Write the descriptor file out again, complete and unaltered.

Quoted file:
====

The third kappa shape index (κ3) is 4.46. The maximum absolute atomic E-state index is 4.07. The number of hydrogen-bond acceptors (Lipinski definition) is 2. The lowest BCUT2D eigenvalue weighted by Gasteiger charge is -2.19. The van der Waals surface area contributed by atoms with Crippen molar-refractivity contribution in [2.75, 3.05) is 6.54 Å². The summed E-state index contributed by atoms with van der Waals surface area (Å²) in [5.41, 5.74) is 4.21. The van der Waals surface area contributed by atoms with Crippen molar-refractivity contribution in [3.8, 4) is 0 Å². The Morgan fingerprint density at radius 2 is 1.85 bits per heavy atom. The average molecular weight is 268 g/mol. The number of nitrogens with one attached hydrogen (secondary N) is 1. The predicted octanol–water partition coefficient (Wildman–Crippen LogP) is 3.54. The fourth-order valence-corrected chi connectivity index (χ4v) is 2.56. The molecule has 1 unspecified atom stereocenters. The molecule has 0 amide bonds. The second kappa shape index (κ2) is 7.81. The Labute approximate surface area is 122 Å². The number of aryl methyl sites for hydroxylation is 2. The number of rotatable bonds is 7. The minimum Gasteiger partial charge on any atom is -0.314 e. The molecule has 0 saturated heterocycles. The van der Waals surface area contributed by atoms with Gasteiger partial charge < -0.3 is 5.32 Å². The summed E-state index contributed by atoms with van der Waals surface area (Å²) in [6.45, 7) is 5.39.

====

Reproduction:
The third kappa shape index (κ3) is 4.46. The maximum absolute atomic E-state index is 4.07. The number of hydrogen-bond acceptors (Lipinski definition) is 2. The lowest BCUT2D eigenvalue weighted by Gasteiger charge is -2.19. The van der Waals surface area contributed by atoms with Crippen molar-refractivity contribution in [2.75, 3.05) is 6.54 Å². The summed E-state index contributed by atoms with van der Waals surface area (Å²) in [5.41, 5.74) is 4.21. The van der Waals surface area contributed by atoms with Crippen molar-refractivity contribution in [3.8, 4) is 0 Å². The Morgan fingerprint density at radius 2 is 1.85 bits per heavy atom. The average molecular weight is 268 g/mol. The number of nitrogens with one attached hydrogen (secondary N) is 1. The predicted octanol–water partition coefficient (Wildman–Crippen LogP) is 3.54. The fourth-order valence-corrected chi connectivity index (χ4v) is 2.56. The molecule has 1 unspecified atom stereocenters. The molecule has 0 amide bonds. The second kappa shape index (κ2) is 7.81. The Labute approximate surface area is 122 Å². The number of aryl methyl sites for hydroxylation is 2. The number of rotatable bonds is 7. The minimum Gasteiger partial charge on any atom is -0.314 e. The molecule has 0 saturated heterocycles. The van der Waals surface area contributed by atoms with Gasteiger partial charge < -0.3 is 5.32 Å². The summed E-state index contributed by atoms with van der Waals surface area (Å²) in [6.45, 7) is 5.39.